A modified Ln-Sec equation should replace the original Ln-Sec equation for all grades of pipe through X80 with full-size Charpy energies of 15 ft-lb and higher. This first part of two articles reviews development of the original Ln-Sec equation and examines its shortcomings.

The concluding article (next week) will present a modified Ln-Sec equation and explain how it improves the original.

#### Background

Bill Maxey conceived the Ln-Sec equation, also known as the NG-18 Surface Flaw equation, at Battelle in the late 1960s while conducting research on failures in pressurized pipes and pipelines. He first developed a surface flaw equation empirically curve-fit to the results of burst tests on stainless steel nuclear power piping. He subsequently found that a theoretical equation developed by E.S. Folias satisfactorily accounted for the effect of axial flaw length in his empirical equation.^{1}

In attempting to apply his surface flaw equation to carbon steel pipes such as those used in natural gas pipelines, Maxey found the Dugdale model for crack opening displacement in the form of an Ln-Secant function presented a reasonable means of correcting for reduced failure pressures associated with pipe materials of suboptimal toughness.

The Ln-Secant-corrected equation eventually became known as the NG-18 Surface Flaw equation because most validating full-scale pipe tests were sponsored by the NG-18 Line Pipe Research Committee of the American Gas Association (the forerunner of PRCI).

The Ln-Sec equation is still highly regarded as a method for predicting failure pressure for axially-oriented surface flaws in pipelines despite the development of other quite-satisfactory methods (PAFFC, CorLas, and API RP 579). The simplicity of the Ln-Sec equation and its validation by numerous full-scale experiments probably account for its continued use despite known limitations.

This article introduces a modification to the Ln-Sec equation eliminating the main limitation of the original equation: its tendency to underestimate failure pressures of long, shallow defects. The original equation had severe limits regarding remaining life predictions for crack-like defects in materials with suboptimal toughness. The modified version, however, satisfactorily overcomes this limitation, allowing it to be used with confidence for both remaining life assessments and failure stress predictions.

Equation 1 gives satisfactory predictions of failure stress for axial surface flaws in extremely tough materials such as stainless steel, and for blunt axial flaws in carbon steel materials such as corrosion-caused metal loss irrespective of toughness. It provides the basis for most equations used by the pipeline industry to evaluate the remaining strength of corroded pipe (B31G, Modified B31G, RSTRENG, API RP 579 Level I assessment for locally-thinned areas, and DNV RP F101).

Full-scale testing of line pipe materials containing crack-like flaws, however, showed that Equation 1 tended to overestimate the hoop stress at failure, especially for large-diameter pipe (24-42 in. OD). The degree of overestimation correlated with the Charpy V-notch upper shelf energies of the materials.

#### Original Ln-Sec

Acting on the observation that Equation 1 tended to give less and less accurate predictions as the level of Charpy energy of the material decreased, Maxey postulated Charpy upper-shelf energy should be proportional to the ductile fracture resistance of a material with suboptimal toughness. He showed the Charpy energy of a carbon steel pipe material to be roughly equal to the strain energy release rate of crack formation, G, which Irwin had shown to equal K_{Ic}^{2}/E, where K_{Ic} is the plane strain fracture toughness and E is the elastic modulus of the material.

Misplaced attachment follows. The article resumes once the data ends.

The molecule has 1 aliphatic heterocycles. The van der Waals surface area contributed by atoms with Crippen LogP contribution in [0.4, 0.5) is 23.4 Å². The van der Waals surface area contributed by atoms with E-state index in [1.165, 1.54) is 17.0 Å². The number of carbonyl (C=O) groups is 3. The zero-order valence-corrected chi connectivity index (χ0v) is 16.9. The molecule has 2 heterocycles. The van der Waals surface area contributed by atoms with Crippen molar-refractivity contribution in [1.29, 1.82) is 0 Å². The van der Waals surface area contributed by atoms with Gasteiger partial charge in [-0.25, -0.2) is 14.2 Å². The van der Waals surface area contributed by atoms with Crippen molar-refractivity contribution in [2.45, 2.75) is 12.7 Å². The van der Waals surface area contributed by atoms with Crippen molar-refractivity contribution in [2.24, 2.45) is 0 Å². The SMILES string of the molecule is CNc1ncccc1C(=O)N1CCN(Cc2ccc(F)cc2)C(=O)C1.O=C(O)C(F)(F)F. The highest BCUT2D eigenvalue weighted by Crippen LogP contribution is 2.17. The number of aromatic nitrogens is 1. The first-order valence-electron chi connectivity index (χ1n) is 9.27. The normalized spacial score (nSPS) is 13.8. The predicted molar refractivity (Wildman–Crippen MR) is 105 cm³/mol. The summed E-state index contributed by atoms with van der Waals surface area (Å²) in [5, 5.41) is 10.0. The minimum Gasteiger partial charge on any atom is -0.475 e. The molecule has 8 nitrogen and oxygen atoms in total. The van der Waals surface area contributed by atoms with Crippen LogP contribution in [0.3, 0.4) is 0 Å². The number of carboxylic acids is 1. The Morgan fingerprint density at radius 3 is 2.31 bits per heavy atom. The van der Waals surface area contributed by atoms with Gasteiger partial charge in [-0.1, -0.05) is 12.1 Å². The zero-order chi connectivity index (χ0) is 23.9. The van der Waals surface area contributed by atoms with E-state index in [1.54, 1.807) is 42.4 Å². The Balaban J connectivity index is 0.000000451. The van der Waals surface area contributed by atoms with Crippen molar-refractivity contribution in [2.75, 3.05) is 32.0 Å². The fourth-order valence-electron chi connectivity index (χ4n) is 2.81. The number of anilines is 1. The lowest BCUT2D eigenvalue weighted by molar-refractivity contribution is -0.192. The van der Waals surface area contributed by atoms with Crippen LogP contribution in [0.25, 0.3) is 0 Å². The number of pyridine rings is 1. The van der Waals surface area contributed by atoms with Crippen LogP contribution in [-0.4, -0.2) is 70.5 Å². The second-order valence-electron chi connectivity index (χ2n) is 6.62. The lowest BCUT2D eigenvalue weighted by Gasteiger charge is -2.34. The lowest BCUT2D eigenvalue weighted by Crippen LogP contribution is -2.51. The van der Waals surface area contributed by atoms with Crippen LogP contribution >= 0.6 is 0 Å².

Maxey further postulated Equation 1 could be corrected for materials that failed in a ductile manner but which exhibited suboptimal toughness by means of the Dugdale model.^{2} The Dugdale model embodies a Ln-Secant functional representation of crack-tip opening displacement for a material exhibiting plastic strain at the tips of flaws before fracturing. Combining the concepts of Charpy energy, the Dugdale model, and Equation 1 yielded two failure criteria, one for through-wall flaws (Equations 2-3) and one for surface flaws (Equations 4-5).

Equation 6 shows sfs, the predicted hoop stress at failure for a surface flaw.

Maxey’s review of full-scale test data showed the most appropriate value of flow stress for line pipe material as described by Equation 7.

He also suggested a three-term Folias factor (Equation 3) be used as it is less conservative than the original Folias factor. Equations 2 and 4 became known as the Ln-Sec equations and are often also referred to as the NG-18 Surface Flaw equations.^{3}

Validation for line pipe materials involved burst tests of 35 end-capped pipes containing longitudinally oriented uniform-depth V-shaped notches of various lengths and depth-to-thickness ratios.

The 35 materials’ exhibited ^{2}/_{3}-size Charpy upper-shelf energy levels ranging from 10 ft-lb to 34 ft-lb (full-size equivalents of 15 ft-lb to 51 ft-lb).^{3}

The material’s grade ranged from X52 through X65, with actual yield strengths of 55,000-73,900 psi. Fig. 1 shows the correlation between predicted and actual failure pressures for the 35 experiments.

One experiment, with a notch-depth-to-WT ratio of 0.25, deserves particular attention due to its implications regarding use of the original Ln-Sec Equation with shallow defects. This was the only experiment in which the notch had such a low depth-WT ratio. The other experiments involved notches with depth-WT ratios of 0.38-0.92. The failure pressure of the pipe with the 0.25-ratio flaw stands as an outlier (Fig. 1).

Regression fitting the data including this result yields an R2 value of 0.92. Excluding the one shallow-flaw experiment, however, changes the R2 to 0.96, suggesting the original Ln-Sec Equation tends to give excessively conservative predictions for failure stress of shallow flaws.

The lack of additional shallow-flaw results and early use of this equation for predicting failure pressure led this deficiency to be regarded as unimportant. Because of little interest in shallow flaws not posing an imminent threat to the integrity of a pipeline at normal operating stresses, the inaccuracy of the model for shallow flaws was not viewed as a detriment, nor did much incentive exist to perform expensive burst tests of pipe samples with shallow flaws.